This programme aims to introduce Tibetan and Himalayan studies to students who do not have a background in the subject. Emphasis is on teaching the Tibetan language (both spoken and literary). Students are also introduced to the history and civilisation of the area, including Tibetan history, society, literature and religions.
You will read academic articles and books by way of general background to the region, and will attend weekly lectures on various aspects of Tibetan history and civilisation in the Michaelmas and Hilary terms. Selected topics will be treated in more detail in a set of eight essays/tutorials. You will also be encouraged to attend a series of introductory lectures on Buddhism. Throughout the whole course, attendance at lectures by visiting scholars as well as the weekly student presentations in Tibetan studies will be strongly recommended.
You will be encouraged to use the long summer vacation between the first and second year to attend summer schools abroad or visit Tibetan-speaking communities in Tibet or in South Asia to develop your language skills, and to begin work on your dissertations.
Teaching takes place through language classes, lectures and tutorials. Students submit their dissertations in the third (Trinity) term of the second year.
The allocation of graduate supervision for this course is the responsibility of the Faculty of Oriental Studies and it is not always possible to accommodate the preferences of incoming graduate students to work with a particular member of staff. Under exceptional circumstances a supervisor may be found outside the Faculty of Oriental Studies.
As a minimum, applicants should normally hold or be predicted to achieve the equivalent of the following UK qualifications:
- a first-class or strong upper second-class undergraduate degree with honours in any subject.
If your degree is not from the UK, visit our International Qualifications page for guidance on the qualifications and grades that would usually be considered to meet the University’s minimum entry requirements.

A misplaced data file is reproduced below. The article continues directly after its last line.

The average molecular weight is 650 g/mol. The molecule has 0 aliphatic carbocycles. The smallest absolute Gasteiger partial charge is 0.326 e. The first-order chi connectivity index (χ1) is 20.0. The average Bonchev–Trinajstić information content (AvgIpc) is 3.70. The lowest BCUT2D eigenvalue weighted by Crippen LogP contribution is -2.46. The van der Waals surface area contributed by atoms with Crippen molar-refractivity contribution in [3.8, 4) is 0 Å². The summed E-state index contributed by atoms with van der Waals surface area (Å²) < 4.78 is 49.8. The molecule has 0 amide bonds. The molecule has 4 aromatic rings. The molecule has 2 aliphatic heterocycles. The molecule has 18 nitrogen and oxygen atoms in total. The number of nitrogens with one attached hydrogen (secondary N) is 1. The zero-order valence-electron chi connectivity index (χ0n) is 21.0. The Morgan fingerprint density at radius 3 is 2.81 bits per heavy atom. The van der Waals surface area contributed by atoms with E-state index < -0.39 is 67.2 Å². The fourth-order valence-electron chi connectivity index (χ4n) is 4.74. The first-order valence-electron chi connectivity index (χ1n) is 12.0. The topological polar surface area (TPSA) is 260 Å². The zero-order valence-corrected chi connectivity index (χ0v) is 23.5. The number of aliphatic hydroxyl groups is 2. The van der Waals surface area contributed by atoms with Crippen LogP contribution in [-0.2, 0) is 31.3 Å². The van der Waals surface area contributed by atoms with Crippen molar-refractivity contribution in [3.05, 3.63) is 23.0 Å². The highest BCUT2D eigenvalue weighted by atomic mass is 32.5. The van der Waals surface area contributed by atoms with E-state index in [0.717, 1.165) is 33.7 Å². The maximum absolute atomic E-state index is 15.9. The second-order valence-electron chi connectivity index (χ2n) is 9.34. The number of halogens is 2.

For applicants with a degree from the USA, the minimum GPA sought is 3.5 out of 4.0.
Many graduates of Oriental studies have undertaken further research and pursued successful careers in the academic world, education, publishing and in museums. Some graduates have also chosen a different career path and found employment in other fields including business, finance, law, civil service, journalism, government and industry.
Graduates or Tibetan and Himalayan Studies often move on to postdoctoral academic positions, research projects in Tibetan studies, or Buddhist translation projects. While teaching and research in an academic context is the most typical career path, it is also possible to find employment in other fields such as charities and NGOs, public education, copy editing for publishers specialising in Buddhism, or fillm making, to name just a few examples.
Tibetan and Himalyan Studies is collaborating closely with the Tibetan & Himalayan Studies Centre at Wolfson College.
For further information please refer to our Postgraduate Taught Courses Handbook.
Please click here to access the Tibetan Graduates Studies Seminar (TGSS), a weekly series of colloquia and guest lectures at the Oriental Institute.